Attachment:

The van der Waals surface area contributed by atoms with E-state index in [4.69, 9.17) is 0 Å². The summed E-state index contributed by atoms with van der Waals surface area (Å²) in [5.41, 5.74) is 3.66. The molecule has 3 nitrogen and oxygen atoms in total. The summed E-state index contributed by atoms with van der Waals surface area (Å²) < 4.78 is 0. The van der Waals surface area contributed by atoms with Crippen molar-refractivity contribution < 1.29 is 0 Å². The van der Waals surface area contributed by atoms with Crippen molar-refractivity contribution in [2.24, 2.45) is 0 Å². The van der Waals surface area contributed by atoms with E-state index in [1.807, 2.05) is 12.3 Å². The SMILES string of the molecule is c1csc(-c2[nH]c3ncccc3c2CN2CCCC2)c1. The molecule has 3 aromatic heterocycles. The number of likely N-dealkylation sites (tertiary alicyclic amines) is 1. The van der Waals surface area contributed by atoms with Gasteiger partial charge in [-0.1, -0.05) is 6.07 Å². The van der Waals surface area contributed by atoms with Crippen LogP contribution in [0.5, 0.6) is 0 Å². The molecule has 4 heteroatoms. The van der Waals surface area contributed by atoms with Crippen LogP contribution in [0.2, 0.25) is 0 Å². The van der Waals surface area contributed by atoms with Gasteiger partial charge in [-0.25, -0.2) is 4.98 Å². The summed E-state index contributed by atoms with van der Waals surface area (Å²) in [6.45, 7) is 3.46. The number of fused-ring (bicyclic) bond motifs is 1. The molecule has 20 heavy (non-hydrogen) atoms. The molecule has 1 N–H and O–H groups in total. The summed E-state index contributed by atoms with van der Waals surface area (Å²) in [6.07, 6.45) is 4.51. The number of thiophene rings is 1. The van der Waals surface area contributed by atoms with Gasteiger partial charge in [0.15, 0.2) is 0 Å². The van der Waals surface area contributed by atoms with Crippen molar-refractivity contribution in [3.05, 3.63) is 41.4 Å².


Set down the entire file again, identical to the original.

The van der Waals surface area contributed by atoms with E-state index in [4.69, 9.17) is 0 Å². The summed E-state index contributed by atoms with van der Waals surface area (Å²) in [5.41, 5.74) is 3.66. The molecule has 3 nitrogen and oxygen atoms in total. The summed E-state index contributed by atoms with van der Waals surface area (Å²) < 4.78 is 0. The van der Waals surface area contributed by atoms with Crippen molar-refractivity contribution < 1.29 is 0 Å². The van der Waals surface area contributed by atoms with Crippen molar-refractivity contribution in [2.24, 2.45) is 0 Å². The van der Waals surface area contributed by atoms with E-state index in [1.807, 2.05) is 12.3 Å². The SMILES string of the molecule is c1csc(-c2[nH]c3ncccc3c2CN2CCCC2)c1. The molecule has 3 aromatic heterocycles. The number of likely N-dealkylation sites (tertiary alicyclic amines) is 1. The van der Waals surface area contributed by atoms with Gasteiger partial charge in [-0.1, -0.05) is 6.07 Å². The van der Waals surface area contributed by atoms with Crippen LogP contribution in [0.5, 0.6) is 0 Å². The molecule has 4 heteroatoms. The van der Waals surface area contributed by atoms with Crippen LogP contribution in [0.2, 0.25) is 0 Å². The van der Waals surface area contributed by atoms with Gasteiger partial charge in [-0.25, -0.2) is 4.98 Å². The summed E-state index contributed by atoms with van der Waals surface area (Å²) in [6.45, 7) is 3.46. The number of fused-ring (bicyclic) bond motifs is 1. The molecule has 20 heavy (non-hydrogen) atoms. The molecule has 1 N–H and O–H groups in total. The summed E-state index contributed by atoms with van der Waals surface area (Å²) in [6.07, 6.45) is 4.51. The number of thiophene rings is 1. The van der Waals surface area contributed by atoms with Gasteiger partial charge in [0.15, 0.2) is 0 Å². The van der Waals surface area contributed by atoms with Crippen molar-refractivity contribution in [3.05, 3.63) is 41.4 Å².